In Civilization and Civilization II, the Pyramids are a Wonder of the World. Although they are called by the same name, they have very different effects.

In the first game, the Pyramids convey the power to switch forms of government with no penalty of anarchy, and to switch to forms of government not yet discovered. This could be very handy, as the civlization that built the pyramids could switch to Communism and greatly reduce corruption.

The creators of the game deemed this power to powerful, and in the second game switched the pyramids to working as a granary in every city, which is still very useful.

In both games, the Pyramids require pottery and 200 resource shields to build. In the first game, the pyramids expire with the invention of communism, but in the second, they don't expire at all.

In both games, the pyramids are thought to be a useful thing to build, although obviously for different reasons. In the first, the reduction of communism will allow Civilizations, especially far flung empires, to make more money and get more science. In the second, the pyramids allowed cities to easily grow to much larger populations. However, on higher levels, getting large cities is not always a desirable thing because of Civil Disorder.

Pyramids (written by Terry Pratchett) is my favourite Discworld novel. I haven't read all of them, but this book is really cool nevertheless.

Teppic is a young assassin-in-training in Ankh-Morpork and the son of Djelibeybi's pharao. It is a county that is very poor, because every pharao who has died gets a fsckin' big pyramid, and of course everyone is trying to build a bigger one. Of course the pharaos are also gods (just like in ancient Egypt; Mr. Pratchett is making fun of it the whole book) and have to do certain things like controlling the sunrise and the sunset. Teppic's father dies one morning when he's believing the sun will not rise. A few moments after he hit the ground from his balcony the sun rose, however.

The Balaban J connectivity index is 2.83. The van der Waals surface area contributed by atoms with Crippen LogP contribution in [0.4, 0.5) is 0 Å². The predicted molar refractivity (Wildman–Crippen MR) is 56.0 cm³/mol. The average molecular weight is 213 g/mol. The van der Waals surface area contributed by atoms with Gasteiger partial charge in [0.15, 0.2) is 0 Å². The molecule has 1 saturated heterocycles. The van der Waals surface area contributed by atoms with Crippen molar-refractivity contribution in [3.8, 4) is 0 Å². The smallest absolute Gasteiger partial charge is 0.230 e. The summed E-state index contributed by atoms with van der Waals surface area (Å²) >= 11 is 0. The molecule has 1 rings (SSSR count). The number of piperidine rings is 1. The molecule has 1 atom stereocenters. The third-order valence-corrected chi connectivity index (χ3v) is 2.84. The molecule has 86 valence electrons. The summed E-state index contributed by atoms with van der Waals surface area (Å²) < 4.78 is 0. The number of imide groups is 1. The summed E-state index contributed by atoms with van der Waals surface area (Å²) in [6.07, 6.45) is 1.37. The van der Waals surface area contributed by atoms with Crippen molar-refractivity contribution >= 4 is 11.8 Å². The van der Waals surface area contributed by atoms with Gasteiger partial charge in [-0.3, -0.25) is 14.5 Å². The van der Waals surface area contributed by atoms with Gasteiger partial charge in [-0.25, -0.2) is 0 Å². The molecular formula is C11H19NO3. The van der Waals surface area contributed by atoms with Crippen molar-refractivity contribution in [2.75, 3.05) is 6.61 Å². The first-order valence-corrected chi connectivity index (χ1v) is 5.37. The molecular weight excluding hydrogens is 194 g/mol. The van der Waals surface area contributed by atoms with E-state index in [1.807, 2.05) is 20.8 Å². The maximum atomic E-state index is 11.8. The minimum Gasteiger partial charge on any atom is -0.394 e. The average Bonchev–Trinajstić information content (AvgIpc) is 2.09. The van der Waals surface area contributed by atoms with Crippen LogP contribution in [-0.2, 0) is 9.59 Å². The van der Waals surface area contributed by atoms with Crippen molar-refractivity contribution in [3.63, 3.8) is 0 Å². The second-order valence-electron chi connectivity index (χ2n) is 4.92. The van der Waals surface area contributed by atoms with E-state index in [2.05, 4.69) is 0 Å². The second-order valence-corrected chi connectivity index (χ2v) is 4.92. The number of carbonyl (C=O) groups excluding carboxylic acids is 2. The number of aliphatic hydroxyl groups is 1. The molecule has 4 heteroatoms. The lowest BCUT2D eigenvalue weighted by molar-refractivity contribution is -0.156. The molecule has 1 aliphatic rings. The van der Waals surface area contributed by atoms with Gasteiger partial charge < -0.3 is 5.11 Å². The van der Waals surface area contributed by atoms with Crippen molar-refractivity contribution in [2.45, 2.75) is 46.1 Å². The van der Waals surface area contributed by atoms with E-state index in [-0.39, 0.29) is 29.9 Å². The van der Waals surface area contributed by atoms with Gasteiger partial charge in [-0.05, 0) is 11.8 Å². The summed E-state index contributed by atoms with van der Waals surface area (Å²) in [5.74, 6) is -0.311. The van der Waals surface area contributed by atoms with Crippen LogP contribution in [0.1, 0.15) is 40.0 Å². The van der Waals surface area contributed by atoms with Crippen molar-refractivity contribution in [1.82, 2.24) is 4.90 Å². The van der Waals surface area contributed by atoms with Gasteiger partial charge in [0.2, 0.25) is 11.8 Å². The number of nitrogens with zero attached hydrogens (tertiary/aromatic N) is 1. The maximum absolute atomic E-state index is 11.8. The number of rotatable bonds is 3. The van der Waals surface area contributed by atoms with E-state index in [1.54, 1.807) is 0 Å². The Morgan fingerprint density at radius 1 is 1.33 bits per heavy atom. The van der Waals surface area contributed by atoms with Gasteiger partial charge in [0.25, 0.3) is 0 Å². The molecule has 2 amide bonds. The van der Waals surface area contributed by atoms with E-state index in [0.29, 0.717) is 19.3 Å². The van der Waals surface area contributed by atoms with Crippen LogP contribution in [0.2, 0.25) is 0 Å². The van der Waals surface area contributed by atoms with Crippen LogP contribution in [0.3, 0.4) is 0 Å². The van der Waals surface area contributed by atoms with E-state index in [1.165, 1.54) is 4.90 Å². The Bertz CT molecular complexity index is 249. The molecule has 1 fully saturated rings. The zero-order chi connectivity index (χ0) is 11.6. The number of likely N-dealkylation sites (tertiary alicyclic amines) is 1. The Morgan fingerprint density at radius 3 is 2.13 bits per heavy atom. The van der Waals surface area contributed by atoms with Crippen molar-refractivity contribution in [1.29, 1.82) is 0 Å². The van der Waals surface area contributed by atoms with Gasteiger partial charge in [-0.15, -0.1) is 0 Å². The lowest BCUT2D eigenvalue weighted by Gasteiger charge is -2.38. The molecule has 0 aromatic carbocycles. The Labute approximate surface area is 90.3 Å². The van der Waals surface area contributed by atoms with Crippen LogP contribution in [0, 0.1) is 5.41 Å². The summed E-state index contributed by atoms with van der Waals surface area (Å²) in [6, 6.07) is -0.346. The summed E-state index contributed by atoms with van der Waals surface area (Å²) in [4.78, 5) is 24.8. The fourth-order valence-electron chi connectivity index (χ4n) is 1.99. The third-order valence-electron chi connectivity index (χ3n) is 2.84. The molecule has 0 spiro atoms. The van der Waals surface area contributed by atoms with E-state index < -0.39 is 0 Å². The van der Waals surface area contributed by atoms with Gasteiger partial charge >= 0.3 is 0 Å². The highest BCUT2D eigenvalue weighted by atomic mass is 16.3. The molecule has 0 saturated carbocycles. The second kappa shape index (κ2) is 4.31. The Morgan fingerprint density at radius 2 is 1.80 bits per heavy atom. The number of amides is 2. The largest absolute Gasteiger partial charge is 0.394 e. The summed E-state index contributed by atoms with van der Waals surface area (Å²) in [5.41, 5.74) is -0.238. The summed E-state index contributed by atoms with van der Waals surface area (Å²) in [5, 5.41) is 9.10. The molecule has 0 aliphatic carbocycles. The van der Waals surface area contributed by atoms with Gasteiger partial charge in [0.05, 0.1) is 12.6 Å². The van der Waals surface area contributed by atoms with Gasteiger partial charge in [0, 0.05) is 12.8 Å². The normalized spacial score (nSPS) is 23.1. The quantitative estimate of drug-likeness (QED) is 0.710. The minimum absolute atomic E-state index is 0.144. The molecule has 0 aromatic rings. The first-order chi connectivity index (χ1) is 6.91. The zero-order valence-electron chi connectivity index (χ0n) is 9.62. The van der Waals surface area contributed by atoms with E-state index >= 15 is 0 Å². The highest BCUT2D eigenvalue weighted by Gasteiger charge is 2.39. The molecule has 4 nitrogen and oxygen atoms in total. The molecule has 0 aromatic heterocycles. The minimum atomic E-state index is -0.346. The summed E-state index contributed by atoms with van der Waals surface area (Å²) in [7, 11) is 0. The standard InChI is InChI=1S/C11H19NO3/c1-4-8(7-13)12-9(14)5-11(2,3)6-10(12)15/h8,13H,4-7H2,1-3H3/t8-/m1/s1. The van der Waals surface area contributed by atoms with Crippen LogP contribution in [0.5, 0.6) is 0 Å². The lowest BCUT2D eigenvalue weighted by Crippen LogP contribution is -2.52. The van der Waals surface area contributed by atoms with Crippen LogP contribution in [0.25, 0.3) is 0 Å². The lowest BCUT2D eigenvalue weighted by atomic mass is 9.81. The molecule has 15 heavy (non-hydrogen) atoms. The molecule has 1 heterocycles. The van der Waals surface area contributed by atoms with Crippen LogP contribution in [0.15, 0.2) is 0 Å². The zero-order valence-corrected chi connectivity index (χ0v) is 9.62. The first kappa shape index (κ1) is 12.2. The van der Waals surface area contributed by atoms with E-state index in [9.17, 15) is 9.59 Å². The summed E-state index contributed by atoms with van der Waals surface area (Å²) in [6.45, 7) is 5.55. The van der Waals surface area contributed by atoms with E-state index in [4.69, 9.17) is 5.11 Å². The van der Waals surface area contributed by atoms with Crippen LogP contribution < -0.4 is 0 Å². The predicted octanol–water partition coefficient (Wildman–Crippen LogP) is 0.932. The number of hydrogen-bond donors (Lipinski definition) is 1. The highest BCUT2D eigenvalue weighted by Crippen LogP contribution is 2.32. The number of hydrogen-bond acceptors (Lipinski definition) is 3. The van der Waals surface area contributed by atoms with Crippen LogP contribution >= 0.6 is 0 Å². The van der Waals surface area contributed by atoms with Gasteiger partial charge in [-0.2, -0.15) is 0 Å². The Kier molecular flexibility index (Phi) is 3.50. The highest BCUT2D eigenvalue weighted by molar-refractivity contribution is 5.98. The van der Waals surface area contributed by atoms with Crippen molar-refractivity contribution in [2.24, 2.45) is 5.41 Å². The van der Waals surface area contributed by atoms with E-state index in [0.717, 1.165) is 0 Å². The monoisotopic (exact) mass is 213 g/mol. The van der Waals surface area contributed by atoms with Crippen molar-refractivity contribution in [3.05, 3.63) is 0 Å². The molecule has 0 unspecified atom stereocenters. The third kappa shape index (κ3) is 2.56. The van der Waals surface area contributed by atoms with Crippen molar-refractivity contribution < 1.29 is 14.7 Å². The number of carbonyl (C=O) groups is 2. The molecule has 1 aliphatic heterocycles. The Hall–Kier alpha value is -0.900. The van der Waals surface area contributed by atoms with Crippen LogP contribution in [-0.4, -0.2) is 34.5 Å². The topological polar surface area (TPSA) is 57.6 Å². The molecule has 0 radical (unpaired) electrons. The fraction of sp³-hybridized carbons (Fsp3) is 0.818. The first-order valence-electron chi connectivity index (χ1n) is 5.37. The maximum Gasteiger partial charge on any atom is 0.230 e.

Now that the pharao is dead, Teppic returns from Ankh-Morpork and becomes the new one. He has some problems with the godlike life style and his "prime minister" Dios. Though Teppic is the pharao, everybody is doing what Dios tells them, because he has been the highest priest for a very long time.
Though the deceased pharao didn't want a pyramid to be built for him his son wants the architects to build one that is bigger than all the others before. Pyramids are bit different in Djelibeybi than here, they store the time that has passed during the day and release it at night. That's way the mummys don't get older. ;) This new pyramid is so big that Djelibeyby's suddenly flushig into another dimension.

A few quotes:

"All assassins had a full-length mirror in their rooms, because it would be a terrible insult to anyone to kill them when you were badly dressed."

"The Ephebians made wine out of anything they could put in a bucket, and ate anything that couldn't climb out of one."

"There was not a lot that could be done to make Morpork a worse place. A direct hit by a meteorite, for example, would count as gentrification."

There is also a kick-ass dialog between Teppic and a, oh sorry the, sphinx. Teppic has to answer her riddle, which is of course "What goes on four legs in the morning, two legs at noon, and three legs in the evening?". Teppic doesn't know the answer, but after a conversation about the riddle, the sphinx is irritated and Teppic is able to pass her.

The book's very funny (e.g. "the greatest mathematician ever: You Bastard, a camel") and it is definitely worth reading if you're a Discworld fan and perhaps even if you're not.

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